It uses complex algorithms to add up a person's tweets, likes, pings, LinkedIn connections, Google mentions, status updates and other social media musings to gauge much influence a person has online and, by inference, whether they are worth listening to. Bieber tops with a score of 100, 10 spots ahead of Barack Obama at 88, who also trails the Dalai Lama (90) and Lady Gaga (89).
"Every lobbyist in Washington is coming to us for data. They want to know who is driving opinion," the Guardian quoted Fernandez as saying. However, not everyone is impressed by Klout. Trey Pennington, a social media consultant, says Klout is "snake oil". Pennington challenges the site's numbers and the transparency of the way they are collated.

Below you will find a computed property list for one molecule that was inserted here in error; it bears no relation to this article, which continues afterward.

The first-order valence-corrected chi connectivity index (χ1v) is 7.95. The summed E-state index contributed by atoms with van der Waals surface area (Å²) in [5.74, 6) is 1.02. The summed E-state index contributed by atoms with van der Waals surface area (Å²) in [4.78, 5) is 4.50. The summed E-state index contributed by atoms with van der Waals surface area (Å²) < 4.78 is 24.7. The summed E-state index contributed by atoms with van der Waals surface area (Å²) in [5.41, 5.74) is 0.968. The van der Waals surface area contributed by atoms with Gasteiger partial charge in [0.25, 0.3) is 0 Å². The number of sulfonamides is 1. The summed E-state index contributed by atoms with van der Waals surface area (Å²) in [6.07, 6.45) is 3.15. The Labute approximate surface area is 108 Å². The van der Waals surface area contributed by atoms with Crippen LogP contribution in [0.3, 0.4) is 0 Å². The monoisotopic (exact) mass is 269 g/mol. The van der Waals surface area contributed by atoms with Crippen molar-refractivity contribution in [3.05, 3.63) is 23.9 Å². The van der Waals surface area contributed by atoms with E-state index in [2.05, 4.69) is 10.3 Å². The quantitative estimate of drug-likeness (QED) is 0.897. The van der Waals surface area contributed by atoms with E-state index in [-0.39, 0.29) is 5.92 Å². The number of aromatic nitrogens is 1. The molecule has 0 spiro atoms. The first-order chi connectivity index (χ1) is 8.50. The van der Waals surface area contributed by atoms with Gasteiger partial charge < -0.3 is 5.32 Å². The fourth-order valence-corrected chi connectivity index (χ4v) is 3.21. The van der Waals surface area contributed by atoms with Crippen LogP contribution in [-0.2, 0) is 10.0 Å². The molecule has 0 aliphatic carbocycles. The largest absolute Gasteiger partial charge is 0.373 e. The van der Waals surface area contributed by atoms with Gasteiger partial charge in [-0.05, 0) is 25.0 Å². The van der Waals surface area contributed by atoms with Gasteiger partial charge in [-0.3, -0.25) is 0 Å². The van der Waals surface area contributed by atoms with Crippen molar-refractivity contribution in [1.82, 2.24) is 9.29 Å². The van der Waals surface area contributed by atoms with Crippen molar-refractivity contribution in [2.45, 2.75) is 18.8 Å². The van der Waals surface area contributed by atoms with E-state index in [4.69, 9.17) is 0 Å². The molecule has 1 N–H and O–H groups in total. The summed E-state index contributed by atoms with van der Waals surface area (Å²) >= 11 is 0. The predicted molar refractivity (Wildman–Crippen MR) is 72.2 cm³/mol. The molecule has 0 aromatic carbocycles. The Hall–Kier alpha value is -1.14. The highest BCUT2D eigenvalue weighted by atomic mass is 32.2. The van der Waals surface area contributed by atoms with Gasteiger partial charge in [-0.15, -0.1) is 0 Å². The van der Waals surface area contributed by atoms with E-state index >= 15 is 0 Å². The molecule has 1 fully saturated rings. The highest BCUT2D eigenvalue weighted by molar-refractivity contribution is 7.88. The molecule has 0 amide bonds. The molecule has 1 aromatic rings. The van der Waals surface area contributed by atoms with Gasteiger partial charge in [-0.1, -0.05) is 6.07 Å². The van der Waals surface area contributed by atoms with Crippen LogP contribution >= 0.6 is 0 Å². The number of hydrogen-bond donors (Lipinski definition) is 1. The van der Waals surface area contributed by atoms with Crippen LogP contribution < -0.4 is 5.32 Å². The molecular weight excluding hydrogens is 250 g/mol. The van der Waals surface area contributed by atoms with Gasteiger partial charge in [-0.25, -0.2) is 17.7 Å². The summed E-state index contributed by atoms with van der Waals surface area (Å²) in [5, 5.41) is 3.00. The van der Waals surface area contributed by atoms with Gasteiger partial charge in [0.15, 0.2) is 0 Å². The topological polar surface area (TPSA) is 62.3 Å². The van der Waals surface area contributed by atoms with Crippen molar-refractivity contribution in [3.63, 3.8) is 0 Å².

"That's not to say there isn't value in what he's doing. Companies want a simple quick, third-party source to tell them who to listen to," he said. "What Klout has done - faster than anyone else - is put a number to that. It may not be the right number, but having a number at all is very useful," argues Sree Sreenivasan, digital media professor at Columbia University.